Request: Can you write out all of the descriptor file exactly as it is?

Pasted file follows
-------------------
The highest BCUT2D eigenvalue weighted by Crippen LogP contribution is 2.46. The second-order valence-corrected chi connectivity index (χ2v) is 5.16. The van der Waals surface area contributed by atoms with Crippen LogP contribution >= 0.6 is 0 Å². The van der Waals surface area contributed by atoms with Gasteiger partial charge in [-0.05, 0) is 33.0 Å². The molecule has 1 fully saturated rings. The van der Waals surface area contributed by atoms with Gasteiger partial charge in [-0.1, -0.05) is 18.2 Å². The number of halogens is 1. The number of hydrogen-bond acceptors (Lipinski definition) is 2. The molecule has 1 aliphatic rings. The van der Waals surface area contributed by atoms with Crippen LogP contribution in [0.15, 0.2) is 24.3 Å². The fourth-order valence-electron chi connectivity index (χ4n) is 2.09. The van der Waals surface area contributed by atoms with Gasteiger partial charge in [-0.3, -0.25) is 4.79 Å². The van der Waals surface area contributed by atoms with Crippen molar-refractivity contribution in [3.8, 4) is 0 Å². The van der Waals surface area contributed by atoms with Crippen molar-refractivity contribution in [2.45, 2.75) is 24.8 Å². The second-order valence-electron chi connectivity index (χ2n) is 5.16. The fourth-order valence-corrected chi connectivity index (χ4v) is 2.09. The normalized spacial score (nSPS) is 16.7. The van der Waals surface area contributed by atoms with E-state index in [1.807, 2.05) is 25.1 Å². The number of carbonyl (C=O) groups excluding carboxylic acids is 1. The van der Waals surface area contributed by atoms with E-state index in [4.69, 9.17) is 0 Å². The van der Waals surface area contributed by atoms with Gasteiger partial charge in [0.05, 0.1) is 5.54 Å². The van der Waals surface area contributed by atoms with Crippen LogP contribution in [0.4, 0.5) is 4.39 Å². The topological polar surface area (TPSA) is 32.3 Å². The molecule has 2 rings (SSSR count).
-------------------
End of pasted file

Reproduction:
The highest BCUT2D eigenvalue weighted by Crippen LogP contribution is 2.46. The second-order valence-corrected chi connectivity index (χ2v) is 5.16. The van der Waals surface area contributed by atoms with Crippen LogP contribution >= 0.6 is 0 Å². The van der Waals surface area contributed by atoms with Gasteiger partial charge in [-0.05, 0) is 33.0 Å². The molecule has 1 fully saturated rings. The van der Waals surface area contributed by atoms with Gasteiger partial charge in [-0.1, -0.05) is 18.2 Å². The number of halogens is 1. The number of hydrogen-bond acceptors (Lipinski definition) is 2. The molecule has 1 aliphatic rings. The van der Waals surface area contributed by atoms with Crippen LogP contribution in [0.15, 0.2) is 24.3 Å². The fourth-order valence-electron chi connectivity index (χ4n) is 2.09. The van der Waals surface area contributed by atoms with Gasteiger partial charge in [-0.3, -0.25) is 4.79 Å². The van der Waals surface area contributed by atoms with Crippen molar-refractivity contribution in [3.8, 4) is 0 Å². The van der Waals surface area contributed by atoms with Crippen molar-refractivity contribution in [2.45, 2.75) is 24.8 Å². The second-order valence-electron chi connectivity index (χ2n) is 5.16. The fourth-order valence-corrected chi connectivity index (χ4v) is 2.09. The normalized spacial score (nSPS) is 16.7. The van der Waals surface area contributed by atoms with E-state index in [1.807, 2.05) is 25.1 Å². The number of carbonyl (C=O) groups excluding carboxylic acids is 1. The van der Waals surface area contributed by atoms with E-state index in [4.69, 9.17) is 0 Å². The van der Waals surface area contributed by atoms with Gasteiger partial charge in [0.05, 0.1) is 5.54 Å². The van der Waals surface area contributed by atoms with Crippen LogP contribution in [0.4, 0.5) is 4.39 Å². The topological polar surface area (TPSA) is 32.3 Å². The molecule has 2 rings (SSSR count).